Date of Issue2013
Lee Kong Chian School of Medicine
The growing epidemic of obesity, as well as the alarming rise in associated pathologies, such as diabetes, hypertension and heart disease, reflects a mismatch between modern diet and lifestyle and our thrifty human genome. At the turn of the millennium, application of high-performance technologies associated with genomics to nutritional sciences catalysed the emergence of nutritional genomics, a revolutionary research area that focuses on characterising the bidirectional interactions between genes and nutrition. In particular, nutrigenomics uses the so-called “omics technologies” to define and characterise “dietary signatures” that may reflect the actions of nutrients on the structure and expression of the whole human genome, as well as the final impact on health. In this article, we review how food components interact with our genes and how new insights in the field of nutrigenomics are leading to individualised nutrition, which may be of benefit in disease prevention, as well as in combination with medical treatments. Repercussions for the food chain are presented, such as the development of a new generation of foods of high nutritional value with regard to nutrition and health promotion. In addition, some social and ethical implications are discussed.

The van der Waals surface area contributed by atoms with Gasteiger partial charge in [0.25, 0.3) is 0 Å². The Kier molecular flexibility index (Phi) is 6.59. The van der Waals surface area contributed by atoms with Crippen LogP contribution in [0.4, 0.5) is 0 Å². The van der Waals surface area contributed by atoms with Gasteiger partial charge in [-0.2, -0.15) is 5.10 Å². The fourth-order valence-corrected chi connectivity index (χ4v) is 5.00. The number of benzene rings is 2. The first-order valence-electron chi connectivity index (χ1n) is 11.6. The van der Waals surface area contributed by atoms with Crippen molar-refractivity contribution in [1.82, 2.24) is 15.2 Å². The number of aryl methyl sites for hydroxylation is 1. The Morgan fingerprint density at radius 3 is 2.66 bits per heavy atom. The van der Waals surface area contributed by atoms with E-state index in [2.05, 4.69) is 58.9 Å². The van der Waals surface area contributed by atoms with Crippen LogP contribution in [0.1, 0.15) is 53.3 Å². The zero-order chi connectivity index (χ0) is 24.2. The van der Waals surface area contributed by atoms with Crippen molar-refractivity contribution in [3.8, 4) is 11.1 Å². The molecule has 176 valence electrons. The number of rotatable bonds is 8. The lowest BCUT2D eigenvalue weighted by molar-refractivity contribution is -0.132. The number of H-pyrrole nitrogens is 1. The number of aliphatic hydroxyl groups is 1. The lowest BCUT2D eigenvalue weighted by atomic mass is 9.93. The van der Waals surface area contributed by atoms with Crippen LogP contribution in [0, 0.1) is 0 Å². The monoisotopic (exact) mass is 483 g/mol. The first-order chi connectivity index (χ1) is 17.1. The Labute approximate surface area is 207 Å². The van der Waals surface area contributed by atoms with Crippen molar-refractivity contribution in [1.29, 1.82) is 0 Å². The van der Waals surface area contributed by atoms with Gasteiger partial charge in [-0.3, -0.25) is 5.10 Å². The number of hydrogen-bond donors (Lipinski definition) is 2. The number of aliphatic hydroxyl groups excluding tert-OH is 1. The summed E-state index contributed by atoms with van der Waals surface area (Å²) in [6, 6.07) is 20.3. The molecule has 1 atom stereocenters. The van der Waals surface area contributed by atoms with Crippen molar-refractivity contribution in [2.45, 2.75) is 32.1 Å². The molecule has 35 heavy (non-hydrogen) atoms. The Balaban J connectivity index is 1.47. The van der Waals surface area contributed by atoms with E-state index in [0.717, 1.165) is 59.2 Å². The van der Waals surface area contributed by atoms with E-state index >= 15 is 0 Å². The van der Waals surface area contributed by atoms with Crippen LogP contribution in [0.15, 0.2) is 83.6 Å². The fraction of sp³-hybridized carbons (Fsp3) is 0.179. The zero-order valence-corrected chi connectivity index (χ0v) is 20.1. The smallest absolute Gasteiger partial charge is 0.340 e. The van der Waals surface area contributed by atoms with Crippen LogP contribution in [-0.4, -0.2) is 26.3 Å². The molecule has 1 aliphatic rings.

© 2013 Springer Healthcare-CEC Editore.